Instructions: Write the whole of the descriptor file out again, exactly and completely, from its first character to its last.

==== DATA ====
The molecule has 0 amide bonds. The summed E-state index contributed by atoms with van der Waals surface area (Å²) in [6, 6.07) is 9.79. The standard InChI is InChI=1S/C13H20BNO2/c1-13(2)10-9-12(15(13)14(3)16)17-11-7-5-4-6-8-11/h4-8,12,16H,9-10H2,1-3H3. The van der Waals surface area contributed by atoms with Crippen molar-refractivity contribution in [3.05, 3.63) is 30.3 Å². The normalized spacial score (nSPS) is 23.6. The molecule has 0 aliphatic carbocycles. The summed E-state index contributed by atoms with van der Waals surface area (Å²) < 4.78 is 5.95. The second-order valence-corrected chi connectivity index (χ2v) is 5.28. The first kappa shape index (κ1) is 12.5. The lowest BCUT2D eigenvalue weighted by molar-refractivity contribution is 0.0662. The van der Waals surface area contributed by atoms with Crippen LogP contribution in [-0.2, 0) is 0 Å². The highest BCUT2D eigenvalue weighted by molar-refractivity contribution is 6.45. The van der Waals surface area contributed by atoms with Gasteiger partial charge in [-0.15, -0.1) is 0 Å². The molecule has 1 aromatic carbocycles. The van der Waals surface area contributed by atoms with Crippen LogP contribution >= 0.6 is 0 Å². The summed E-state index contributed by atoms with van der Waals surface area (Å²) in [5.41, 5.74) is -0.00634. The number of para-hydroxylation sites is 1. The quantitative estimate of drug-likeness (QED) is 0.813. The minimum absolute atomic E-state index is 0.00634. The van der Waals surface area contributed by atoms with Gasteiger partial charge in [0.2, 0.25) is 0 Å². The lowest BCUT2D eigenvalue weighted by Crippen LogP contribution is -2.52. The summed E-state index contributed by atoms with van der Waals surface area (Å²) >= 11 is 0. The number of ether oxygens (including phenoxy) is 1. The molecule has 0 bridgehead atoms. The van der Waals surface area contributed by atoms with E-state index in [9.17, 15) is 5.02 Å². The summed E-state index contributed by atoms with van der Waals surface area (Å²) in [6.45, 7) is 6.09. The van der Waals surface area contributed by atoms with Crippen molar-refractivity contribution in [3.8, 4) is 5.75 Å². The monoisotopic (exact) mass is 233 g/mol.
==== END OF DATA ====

The molecule has 0 amide bonds. The summed E-state index contributed by atoms with van der Waals surface area (Å²) in [6, 6.07) is 9.79. The standard InChI is InChI=1S/C13H20BNO2/c1-13(2)10-9-12(15(13)14(3)16)17-11-7-5-4-6-8-11/h4-8,12,16H,9-10H2,1-3H3. The van der Waals surface area contributed by atoms with Crippen molar-refractivity contribution in [3.05, 3.63) is 30.3 Å². The normalized spacial score (nSPS) is 23.6. The molecule has 0 aliphatic carbocycles. The summed E-state index contributed by atoms with van der Waals surface area (Å²) < 4.78 is 5.95. The second-order valence-corrected chi connectivity index (χ2v) is 5.28. The first kappa shape index (κ1) is 12.5. The lowest BCUT2D eigenvalue weighted by molar-refractivity contribution is 0.0662. The van der Waals surface area contributed by atoms with Crippen LogP contribution in [-0.2, 0) is 0 Å². The highest BCUT2D eigenvalue weighted by molar-refractivity contribution is 6.45. The van der Waals surface area contributed by atoms with Gasteiger partial charge in [-0.15, -0.1) is 0 Å². The molecule has 1 aromatic carbocycles. The van der Waals surface area contributed by atoms with Crippen LogP contribution >= 0.6 is 0 Å². The summed E-state index contributed by atoms with van der Waals surface area (Å²) in [5.41, 5.74) is -0.00634. The number of para-hydroxylation sites is 1. The quantitative estimate of drug-likeness (QED) is 0.813. The minimum absolute atomic E-state index is 0.00634. The van der Waals surface area contributed by atoms with Gasteiger partial charge in [0.2, 0.25) is 0 Å². The lowest BCUT2D eigenvalue weighted by Crippen LogP contribution is -2.52. The summed E-state index contributed by atoms with van der Waals surface area (Å²) >= 11 is 0. The number of ether oxygens (including phenoxy) is 1. The molecule has 0 bridgehead atoms. The van der Waals surface area contributed by atoms with E-state index in [9.17, 15) is 5.02 Å². The summed E-state index contributed by atoms with van der Waals surface area (Å²) in [6.45, 7) is 6.09. The van der Waals surface area contributed by atoms with Crippen molar-refractivity contribution in [3.8, 4) is 5.75 Å². The monoisotopic (exact) mass is 233 g/mol.